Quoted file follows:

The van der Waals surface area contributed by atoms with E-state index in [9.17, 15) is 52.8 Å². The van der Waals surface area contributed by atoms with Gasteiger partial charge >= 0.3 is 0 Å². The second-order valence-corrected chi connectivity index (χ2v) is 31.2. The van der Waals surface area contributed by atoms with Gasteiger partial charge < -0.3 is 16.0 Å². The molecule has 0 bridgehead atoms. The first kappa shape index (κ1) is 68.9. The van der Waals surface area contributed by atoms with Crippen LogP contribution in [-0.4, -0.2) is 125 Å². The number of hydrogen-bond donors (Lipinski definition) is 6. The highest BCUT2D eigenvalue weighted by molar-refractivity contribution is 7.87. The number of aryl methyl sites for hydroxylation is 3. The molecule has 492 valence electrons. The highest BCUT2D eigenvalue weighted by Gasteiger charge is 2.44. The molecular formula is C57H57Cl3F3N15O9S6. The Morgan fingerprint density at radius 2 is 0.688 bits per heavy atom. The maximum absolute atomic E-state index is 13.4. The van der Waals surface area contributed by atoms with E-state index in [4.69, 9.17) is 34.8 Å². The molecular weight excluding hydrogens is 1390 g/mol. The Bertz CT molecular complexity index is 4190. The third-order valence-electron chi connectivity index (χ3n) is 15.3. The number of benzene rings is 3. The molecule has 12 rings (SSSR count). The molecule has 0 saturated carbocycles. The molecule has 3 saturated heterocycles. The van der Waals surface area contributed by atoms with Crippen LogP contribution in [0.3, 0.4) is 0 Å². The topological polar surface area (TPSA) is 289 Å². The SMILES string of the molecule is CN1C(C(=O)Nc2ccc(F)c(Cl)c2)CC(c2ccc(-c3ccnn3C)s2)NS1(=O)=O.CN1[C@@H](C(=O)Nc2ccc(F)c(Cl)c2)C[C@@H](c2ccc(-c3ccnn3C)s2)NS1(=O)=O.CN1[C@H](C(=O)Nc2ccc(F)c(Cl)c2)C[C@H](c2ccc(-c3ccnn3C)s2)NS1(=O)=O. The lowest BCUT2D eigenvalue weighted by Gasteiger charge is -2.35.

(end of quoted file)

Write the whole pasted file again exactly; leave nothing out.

The van der Waals surface area contributed by atoms with E-state index in [9.17, 15) is 52.8 Å². The van der Waals surface area contributed by atoms with Gasteiger partial charge >= 0.3 is 0 Å². The second-order valence-corrected chi connectivity index (χ2v) is 31.2. The van der Waals surface area contributed by atoms with Gasteiger partial charge < -0.3 is 16.0 Å². The molecule has 0 bridgehead atoms. The first kappa shape index (κ1) is 68.9. The van der Waals surface area contributed by atoms with Crippen LogP contribution in [-0.4, -0.2) is 125 Å². The number of hydrogen-bond donors (Lipinski definition) is 6. The highest BCUT2D eigenvalue weighted by molar-refractivity contribution is 7.87. The number of aryl methyl sites for hydroxylation is 3. The molecule has 492 valence electrons. The highest BCUT2D eigenvalue weighted by Gasteiger charge is 2.44. The molecular formula is C57H57Cl3F3N15O9S6. The Morgan fingerprint density at radius 2 is 0.688 bits per heavy atom. The maximum absolute atomic E-state index is 13.4. The van der Waals surface area contributed by atoms with E-state index in [4.69, 9.17) is 34.8 Å². The molecular weight excluding hydrogens is 1390 g/mol. The Bertz CT molecular complexity index is 4190. The third-order valence-electron chi connectivity index (χ3n) is 15.3. The number of benzene rings is 3. The molecule has 12 rings (SSSR count). The molecule has 0 saturated carbocycles. The molecule has 3 saturated heterocycles. The van der Waals surface area contributed by atoms with Crippen LogP contribution in [0.3, 0.4) is 0 Å². The topological polar surface area (TPSA) is 289 Å². The SMILES string of the molecule is CN1C(C(=O)Nc2ccc(F)c(Cl)c2)CC(c2ccc(-c3ccnn3C)s2)NS1(=O)=O.CN1[C@@H](C(=O)Nc2ccc(F)c(Cl)c2)C[C@@H](c2ccc(-c3ccnn3C)s2)NS1(=O)=O.CN1[C@H](C(=O)Nc2ccc(F)c(Cl)c2)C[C@H](c2ccc(-c3ccnn3C)s2)NS1(=O)=O. The lowest BCUT2D eigenvalue weighted by Gasteiger charge is -2.35.